Los Angeles’s Marciano Art Foundation has agreed to a settlement that gives 10 weeks of severance pay to 70 visitor services associates who it laid off last year after they attempted to unionize.
The private museum shut down abruptly in November, less than three years after it first opened. In response, a local union filed a complaint with the National Labor Relations Board calling the closure “an anti-union tactic” and alleging unfair labor practices.
One former employee, Kenneth Moffitt, went further and sued the foundation for breaking a law that requires employers to give 60 days’ written notice before mass layoffs. In settling the class-action lawsuit, the foundation agreed to pay workers a total of $205,000 as well as $70,000 in legal fees; the union, District Council 36, agreed to drop its unfair labor practices complaint.
“We are confident that further litigation would have demonstrated that the Marcianos’ conduct was unlawful and motivated, at least in part, by illegal, anti-union animus,” Daniel B. Rojas, one of the workers’ lawyers, told the . “The reality of our legal system is that the ultrawealthy can drag the process out to the detriment of parties with lesser means.”
“Kenneth Moffitt and his fellow associates have remained resilient throughout this entire process, and we are glad that they are finally getting the justice they deserve,” District Council 36 communications officer Daisha Benjamin told Artnet News in an email.
Founded by brothers Maurice Marciano and Paul Marciano, who made their fortune running the Guess jeans empire, the museum was housed in the former Scottish Rite Masonic Temple on Wilshire Boulevard.
The Marcianos shelled out $8 million for the historic building in 2012 and hired architect Kulapat Yantrasast to transform the space into a museum to house their contemporary art collection, which features blue-chip names such as Cindy Sherman, Sterling Ruby, Yaiyoi Kusama, Alex Israel, and Christopher Wool.
During the museum’s short-lived tenure, it hosted flashy exhibitions for Ai Weiwei, Jim Shaw, and Olafur Eliasson, among others.
The Marcianos cited low attendance as the reason for the closure. But the timing coincided with a union drive, leading the employees to believe it was retaliatory.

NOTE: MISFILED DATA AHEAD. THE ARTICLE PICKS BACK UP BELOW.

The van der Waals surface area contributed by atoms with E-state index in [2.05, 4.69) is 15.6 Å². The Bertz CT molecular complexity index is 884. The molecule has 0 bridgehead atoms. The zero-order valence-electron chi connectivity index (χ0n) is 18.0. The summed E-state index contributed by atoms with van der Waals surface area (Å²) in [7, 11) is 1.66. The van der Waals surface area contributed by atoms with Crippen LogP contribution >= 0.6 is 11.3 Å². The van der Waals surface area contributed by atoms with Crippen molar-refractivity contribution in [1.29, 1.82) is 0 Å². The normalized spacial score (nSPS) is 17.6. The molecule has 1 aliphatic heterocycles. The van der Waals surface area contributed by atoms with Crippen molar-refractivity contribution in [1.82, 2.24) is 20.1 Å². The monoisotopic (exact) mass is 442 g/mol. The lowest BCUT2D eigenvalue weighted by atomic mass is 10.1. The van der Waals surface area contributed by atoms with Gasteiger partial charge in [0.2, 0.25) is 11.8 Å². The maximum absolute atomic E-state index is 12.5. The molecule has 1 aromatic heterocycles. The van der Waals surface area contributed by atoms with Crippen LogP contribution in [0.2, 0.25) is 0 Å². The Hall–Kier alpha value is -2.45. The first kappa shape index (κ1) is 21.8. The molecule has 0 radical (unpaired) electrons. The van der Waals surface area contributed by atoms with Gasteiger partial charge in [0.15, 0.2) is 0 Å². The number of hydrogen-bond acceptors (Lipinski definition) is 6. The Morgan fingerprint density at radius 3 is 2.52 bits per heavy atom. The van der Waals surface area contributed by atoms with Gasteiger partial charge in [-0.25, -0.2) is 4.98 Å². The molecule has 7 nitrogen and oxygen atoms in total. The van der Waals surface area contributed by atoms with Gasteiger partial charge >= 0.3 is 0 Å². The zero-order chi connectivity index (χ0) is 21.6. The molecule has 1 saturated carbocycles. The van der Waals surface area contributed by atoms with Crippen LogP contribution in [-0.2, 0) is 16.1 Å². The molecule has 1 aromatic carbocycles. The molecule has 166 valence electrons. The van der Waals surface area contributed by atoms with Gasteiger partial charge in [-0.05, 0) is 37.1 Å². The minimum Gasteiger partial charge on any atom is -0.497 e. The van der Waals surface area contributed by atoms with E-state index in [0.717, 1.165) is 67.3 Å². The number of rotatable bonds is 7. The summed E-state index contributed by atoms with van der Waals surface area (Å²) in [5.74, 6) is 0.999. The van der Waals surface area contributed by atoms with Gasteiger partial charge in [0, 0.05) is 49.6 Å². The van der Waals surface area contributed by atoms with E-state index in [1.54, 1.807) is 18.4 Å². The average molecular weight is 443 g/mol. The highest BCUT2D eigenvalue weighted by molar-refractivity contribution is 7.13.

Workers, who received a minimum wage of $14.25 an hour, moved to unionize over concerns about low pay, lack of benefits, and a dearth of advancement opportunities. Another issue was irregular hours, with schedules being cut without warning if attendance was down or to change over an exhibition.
As other museums around the county saw workers beginning to organize, District Council 36 petitioned the National Labor Relations Board to represent the museum’s visitor services employees.
At first, the foundation told workers it would “give this careful attention as we begin our discussions.” Four days later, the museum announced that it was closing, effective immediately, and laying off all visitors services staff. The lawsuit settlement follows a series of demonstrations against the Marcianos staged by the union.
“The settlement is the best decision,” Lylwyn Esangga, a District Council 36 organizing director, told the . “These workers expressed a desire to form a union and improve working conditions. They have maintained a commitment to see justice.”
Maurice Marciano, understood to be the main driving force behind the museum, did not respond to inquiries from Artnet News.
“This settlement doesn’t bring our jobs back or immediately improve the lives of skilled, underpaid, and undervalued workers elsewhere,” said Mofitt in a statement. “But within a larger context of injustice, it highlights the importance of all people to unite in solidarity to fight injustice in all its ugly forms.”